It’s not just teenagers and young adults who are affected by eating disorders. Eating disorders have been known to continue into the later stages of life if they’re not resolved earlier on. It’s also possible to develop an eating disorder as an adult. Keep reading to find out more about eating disorders in adulthood.

How it Happens

In older age, people tend to experience more health issues. They also face major life stressors, like deaths of family members and friends, and they can become caretakers of elderly parents. Even retirement, which many people look forward to for many years, can be a very stressful change. All these elements create a feeling of being out of control. In an effort to regain a sense of being in charge of their lives, some people start to take a disordered approach to their food consumption.

Similarities and Differences

The most common core issue behind eating disorders is bodily control, and weight perception is often an issue among both teenagers and adults with eating disorders. Clinical depression is often present, too. In older adults, disordered eating can be a sign of a medical condition like dementia. Sometimes seniors start to restrict their food intake because they’re financially unable to get groceries or don’t have the energy to do so.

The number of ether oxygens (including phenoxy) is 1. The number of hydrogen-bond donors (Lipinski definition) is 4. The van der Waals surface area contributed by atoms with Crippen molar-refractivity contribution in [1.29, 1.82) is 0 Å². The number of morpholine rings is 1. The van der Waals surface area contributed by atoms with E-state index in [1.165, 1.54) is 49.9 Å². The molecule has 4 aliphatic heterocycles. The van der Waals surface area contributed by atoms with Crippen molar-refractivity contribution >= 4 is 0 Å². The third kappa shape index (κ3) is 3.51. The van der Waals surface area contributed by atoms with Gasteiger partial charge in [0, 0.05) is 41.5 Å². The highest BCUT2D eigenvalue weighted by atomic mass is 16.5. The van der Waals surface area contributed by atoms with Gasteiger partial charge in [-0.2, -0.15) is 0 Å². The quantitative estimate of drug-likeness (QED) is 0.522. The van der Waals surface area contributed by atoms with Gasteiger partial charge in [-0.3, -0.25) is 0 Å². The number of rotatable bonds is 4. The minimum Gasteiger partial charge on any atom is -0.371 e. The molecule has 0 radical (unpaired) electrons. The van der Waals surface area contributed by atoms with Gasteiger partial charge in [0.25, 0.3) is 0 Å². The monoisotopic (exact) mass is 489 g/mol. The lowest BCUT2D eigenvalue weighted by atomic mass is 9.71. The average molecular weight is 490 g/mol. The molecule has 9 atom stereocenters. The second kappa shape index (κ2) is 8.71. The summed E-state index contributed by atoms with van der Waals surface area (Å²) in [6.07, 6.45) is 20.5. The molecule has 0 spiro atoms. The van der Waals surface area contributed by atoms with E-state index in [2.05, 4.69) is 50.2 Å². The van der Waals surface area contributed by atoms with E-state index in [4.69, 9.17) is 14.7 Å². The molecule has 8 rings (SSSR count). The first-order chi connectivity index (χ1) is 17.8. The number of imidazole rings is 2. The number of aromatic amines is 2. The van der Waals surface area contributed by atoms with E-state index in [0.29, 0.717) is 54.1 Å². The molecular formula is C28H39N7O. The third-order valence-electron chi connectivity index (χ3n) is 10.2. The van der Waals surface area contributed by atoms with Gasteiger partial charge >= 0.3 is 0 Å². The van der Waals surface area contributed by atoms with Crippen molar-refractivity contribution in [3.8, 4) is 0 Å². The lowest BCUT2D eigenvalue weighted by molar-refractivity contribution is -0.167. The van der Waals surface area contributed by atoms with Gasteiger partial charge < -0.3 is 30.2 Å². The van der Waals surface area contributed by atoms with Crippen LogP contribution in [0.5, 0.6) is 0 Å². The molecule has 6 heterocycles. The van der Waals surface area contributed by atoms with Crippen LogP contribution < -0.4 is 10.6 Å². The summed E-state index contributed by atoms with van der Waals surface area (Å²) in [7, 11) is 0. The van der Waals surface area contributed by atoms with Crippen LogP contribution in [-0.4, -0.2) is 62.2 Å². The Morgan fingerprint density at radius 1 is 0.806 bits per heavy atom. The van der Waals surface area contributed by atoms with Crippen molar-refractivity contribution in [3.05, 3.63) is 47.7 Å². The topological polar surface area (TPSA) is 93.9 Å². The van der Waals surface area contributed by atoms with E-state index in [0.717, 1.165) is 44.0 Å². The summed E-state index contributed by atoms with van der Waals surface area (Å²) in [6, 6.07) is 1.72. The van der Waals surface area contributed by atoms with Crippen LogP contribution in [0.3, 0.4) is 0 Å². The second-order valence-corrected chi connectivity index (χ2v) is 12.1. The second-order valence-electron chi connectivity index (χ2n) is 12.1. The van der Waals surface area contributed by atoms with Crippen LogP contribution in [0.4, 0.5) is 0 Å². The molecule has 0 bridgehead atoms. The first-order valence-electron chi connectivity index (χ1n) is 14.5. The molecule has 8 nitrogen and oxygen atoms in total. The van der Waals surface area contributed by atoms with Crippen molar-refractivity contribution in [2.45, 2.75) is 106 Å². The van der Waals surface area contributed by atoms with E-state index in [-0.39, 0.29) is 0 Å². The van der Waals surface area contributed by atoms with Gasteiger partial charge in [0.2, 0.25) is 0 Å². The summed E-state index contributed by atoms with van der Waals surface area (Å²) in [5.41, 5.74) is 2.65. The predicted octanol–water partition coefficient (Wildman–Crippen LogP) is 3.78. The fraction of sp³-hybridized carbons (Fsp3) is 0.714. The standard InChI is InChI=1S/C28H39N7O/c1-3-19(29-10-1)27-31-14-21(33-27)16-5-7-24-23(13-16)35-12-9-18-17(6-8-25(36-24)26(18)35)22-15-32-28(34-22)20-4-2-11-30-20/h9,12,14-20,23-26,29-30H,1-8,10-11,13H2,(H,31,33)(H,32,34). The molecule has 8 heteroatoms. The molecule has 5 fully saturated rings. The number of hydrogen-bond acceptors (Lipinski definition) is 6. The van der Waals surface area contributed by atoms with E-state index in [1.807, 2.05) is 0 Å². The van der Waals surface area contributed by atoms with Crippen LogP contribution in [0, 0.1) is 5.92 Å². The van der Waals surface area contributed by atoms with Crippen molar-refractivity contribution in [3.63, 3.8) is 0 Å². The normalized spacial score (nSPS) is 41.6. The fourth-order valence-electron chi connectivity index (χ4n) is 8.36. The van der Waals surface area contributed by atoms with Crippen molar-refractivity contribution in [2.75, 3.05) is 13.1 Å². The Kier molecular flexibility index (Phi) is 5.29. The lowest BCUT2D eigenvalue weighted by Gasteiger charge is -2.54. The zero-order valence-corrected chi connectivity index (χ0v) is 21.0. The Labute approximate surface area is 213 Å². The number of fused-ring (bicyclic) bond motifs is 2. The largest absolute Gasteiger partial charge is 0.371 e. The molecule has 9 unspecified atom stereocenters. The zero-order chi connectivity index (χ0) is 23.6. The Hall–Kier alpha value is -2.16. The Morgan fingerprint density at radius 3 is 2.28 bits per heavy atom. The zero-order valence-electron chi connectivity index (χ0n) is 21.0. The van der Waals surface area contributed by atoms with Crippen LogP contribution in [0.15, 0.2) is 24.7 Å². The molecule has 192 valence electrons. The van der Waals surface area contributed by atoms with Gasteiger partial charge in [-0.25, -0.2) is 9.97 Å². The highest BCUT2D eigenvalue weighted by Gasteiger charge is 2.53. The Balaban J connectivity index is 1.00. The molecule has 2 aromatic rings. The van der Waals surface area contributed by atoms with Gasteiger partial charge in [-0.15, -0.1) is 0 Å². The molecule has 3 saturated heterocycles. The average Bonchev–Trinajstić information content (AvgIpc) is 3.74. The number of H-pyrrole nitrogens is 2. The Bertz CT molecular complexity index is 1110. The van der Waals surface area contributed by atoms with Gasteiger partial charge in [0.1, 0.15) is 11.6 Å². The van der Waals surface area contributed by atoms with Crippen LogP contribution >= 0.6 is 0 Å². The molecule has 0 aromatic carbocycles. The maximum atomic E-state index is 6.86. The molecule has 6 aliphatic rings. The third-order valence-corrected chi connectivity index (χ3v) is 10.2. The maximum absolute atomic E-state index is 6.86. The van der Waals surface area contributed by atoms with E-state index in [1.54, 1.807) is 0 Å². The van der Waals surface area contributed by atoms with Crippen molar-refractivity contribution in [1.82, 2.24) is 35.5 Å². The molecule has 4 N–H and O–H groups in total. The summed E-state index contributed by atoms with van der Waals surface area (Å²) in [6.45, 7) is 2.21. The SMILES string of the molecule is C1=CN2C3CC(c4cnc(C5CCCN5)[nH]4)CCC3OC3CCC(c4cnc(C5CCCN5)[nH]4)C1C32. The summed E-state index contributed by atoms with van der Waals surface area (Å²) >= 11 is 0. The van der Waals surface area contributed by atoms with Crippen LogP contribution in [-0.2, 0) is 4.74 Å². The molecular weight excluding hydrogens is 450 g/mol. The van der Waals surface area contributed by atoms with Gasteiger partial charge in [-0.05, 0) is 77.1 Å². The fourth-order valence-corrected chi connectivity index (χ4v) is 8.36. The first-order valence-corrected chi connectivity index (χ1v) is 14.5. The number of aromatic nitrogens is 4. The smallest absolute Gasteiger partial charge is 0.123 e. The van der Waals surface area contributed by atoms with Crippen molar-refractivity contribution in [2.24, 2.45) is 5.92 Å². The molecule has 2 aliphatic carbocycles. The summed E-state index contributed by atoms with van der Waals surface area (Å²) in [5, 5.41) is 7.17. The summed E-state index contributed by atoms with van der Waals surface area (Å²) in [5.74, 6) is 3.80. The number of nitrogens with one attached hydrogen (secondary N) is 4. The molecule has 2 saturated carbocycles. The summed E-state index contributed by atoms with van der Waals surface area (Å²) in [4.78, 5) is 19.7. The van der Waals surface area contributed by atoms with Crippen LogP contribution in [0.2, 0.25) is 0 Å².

How to Help

Caregivers play a significant role in the health of older adults, especially those whose disordered eating may be triggered by loneliness or conditions like dementia. When you first notice a change in eating patterns, don’t jump to conclusions that there’s an eating disorder present. You will need to dig deeper before you know for sure what’s going on. This is not a situation in which confronting your loved one up front is the wisest move because it can put them on the defensive. Instead, try eating a meal with them and observing any issues with their attitude toward food.

From there, make an appointment for them to see their physician. Only a physician can officially determine whether the issue is medical. If finances or energy levels are what’s preventing them from eating healthily, you could connect them with a program like Meals on Wheels.

Older adults who don’t maintain healthy eating habits are at increased risks for heart disease, osteoporosis and diabetes. Good nutrition is critical throughout your entire life. If you or your loved one is struggling with an eating disorder, know that you aren’t alone, and help is available.